The opinion of the court was delivered by: John D. Bates United States District Judge
The Court, and the parties, are by now familiar with the facts animating this action. See Khadr v. Bush, 587 F. Supp. 2d 225, 227-29 (D.D.C. 2008) [hereinafter Khadr I]; see also Khadr v. United States, 529 F.3d 1112, 1114-15 (D.C. Cir. 2008) [hereinafter Khadr II]. Omar Khadr has been incarcerated since 2002 at the United States Naval Base in Guantánamo Bay, Cuba, after his capture as a juvenile during a firefight in Afghanistan in which several members of the U.S.-led coalition were killed or injured. See Khadr I, 587 F. Supp. 2d. at 228. In 2004, he filed a habeas petition with this Court. While that petition was pending, Khadr was brought before a Combatant Status Review Tribunal, which designated him as an enemy combatant. See id. The government subsequently charged him with war crimes and referred him for trial before a military commission. See id. That trial is set to begin on August 10, 2010.*fn1
In light of the parallel military commission proceedings, and relying on Schlesinger v. Councilman, 420 U.S. 738 (1975), the Court previously abstained from resolving Khadr's habeas petition, and therefore stayed the action. See Khadr I, 587 F. Supp. 2d at 231. The Court observed that the claims in Khadr's petition "have been, will be, or, at the very least, can be raised in the military commission proceeding and the subsequent appeals process." Id. at 230-31. Because comity requires federal courts to give "due respect to the autonomous military judicial system created by Congress," New v. Cohen, 129 F.3d 639, 643 (D.C. Cir. 1997), the Court concluded that it must stay Khadr's petition pending the end of military commission proceedings and the subsequent appeals process, Khadr I, 587 F. Supp. 2d at 234.*fn2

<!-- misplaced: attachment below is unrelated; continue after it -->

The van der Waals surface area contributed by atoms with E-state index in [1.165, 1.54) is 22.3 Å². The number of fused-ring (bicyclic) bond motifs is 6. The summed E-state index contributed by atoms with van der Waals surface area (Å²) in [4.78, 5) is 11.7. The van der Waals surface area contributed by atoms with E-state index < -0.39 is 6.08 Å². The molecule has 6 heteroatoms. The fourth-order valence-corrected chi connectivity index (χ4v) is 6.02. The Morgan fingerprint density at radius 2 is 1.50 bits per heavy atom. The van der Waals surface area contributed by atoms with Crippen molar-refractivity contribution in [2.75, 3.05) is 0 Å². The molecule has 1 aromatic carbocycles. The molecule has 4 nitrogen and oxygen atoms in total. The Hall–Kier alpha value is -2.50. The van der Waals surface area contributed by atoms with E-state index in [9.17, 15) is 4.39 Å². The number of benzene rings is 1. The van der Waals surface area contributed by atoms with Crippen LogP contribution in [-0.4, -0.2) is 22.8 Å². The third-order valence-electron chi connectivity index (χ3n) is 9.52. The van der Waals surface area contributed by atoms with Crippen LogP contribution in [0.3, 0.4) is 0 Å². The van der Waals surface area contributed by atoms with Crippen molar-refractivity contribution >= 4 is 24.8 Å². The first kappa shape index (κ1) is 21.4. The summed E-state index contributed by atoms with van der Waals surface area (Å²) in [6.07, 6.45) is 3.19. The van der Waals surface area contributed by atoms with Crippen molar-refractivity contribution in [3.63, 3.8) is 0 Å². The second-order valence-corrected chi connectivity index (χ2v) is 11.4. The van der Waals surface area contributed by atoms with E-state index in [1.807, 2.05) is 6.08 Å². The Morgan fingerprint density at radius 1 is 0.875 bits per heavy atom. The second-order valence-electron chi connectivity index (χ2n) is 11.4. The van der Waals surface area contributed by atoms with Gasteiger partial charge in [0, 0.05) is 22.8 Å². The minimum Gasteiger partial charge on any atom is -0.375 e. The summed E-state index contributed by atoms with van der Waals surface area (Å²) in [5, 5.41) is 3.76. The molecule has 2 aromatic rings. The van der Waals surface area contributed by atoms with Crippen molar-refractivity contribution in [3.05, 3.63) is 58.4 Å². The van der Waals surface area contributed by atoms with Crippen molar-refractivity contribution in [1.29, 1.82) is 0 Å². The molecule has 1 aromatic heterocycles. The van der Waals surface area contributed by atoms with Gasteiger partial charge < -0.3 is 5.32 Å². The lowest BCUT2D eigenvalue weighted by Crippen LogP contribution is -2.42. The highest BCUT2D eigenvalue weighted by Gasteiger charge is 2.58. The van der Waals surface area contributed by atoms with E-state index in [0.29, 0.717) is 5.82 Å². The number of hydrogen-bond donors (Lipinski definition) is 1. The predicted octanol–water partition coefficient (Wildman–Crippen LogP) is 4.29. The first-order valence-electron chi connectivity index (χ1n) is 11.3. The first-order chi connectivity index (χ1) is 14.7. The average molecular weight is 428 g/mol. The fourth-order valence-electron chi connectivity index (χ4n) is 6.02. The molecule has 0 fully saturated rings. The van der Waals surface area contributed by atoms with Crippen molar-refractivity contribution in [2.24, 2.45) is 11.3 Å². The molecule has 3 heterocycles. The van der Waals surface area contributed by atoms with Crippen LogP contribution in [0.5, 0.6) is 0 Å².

Faced once again with an impending military commission trial, Khadr now seeks leave to file a second amended habeas petition, which, according to him, raises claims that no longer warrant "a stay or abstention under Councilman." Pet'r's Mem. in Supp. of Mot. for Leave to File ("Pet'r's Habeas Mem.") [Docket Entry 297], at 1. That petition asks, among other things, for this Court to enjoin the military commission's proceedings against Khadr, see Proposed Second Amended Habeas Pet. [Docket Entry 298], Prayer ¶ 5, and to "order Respondents to release Petitioner from his current unlawful detention," id. at ¶ 1. Khadr also asks the Court to lift the stay. See Pet'r's Mem. in Supp. of Mot. to Lift the Stay ("Pet'r's Stay Mem.") [Docket Entry 305], at 2.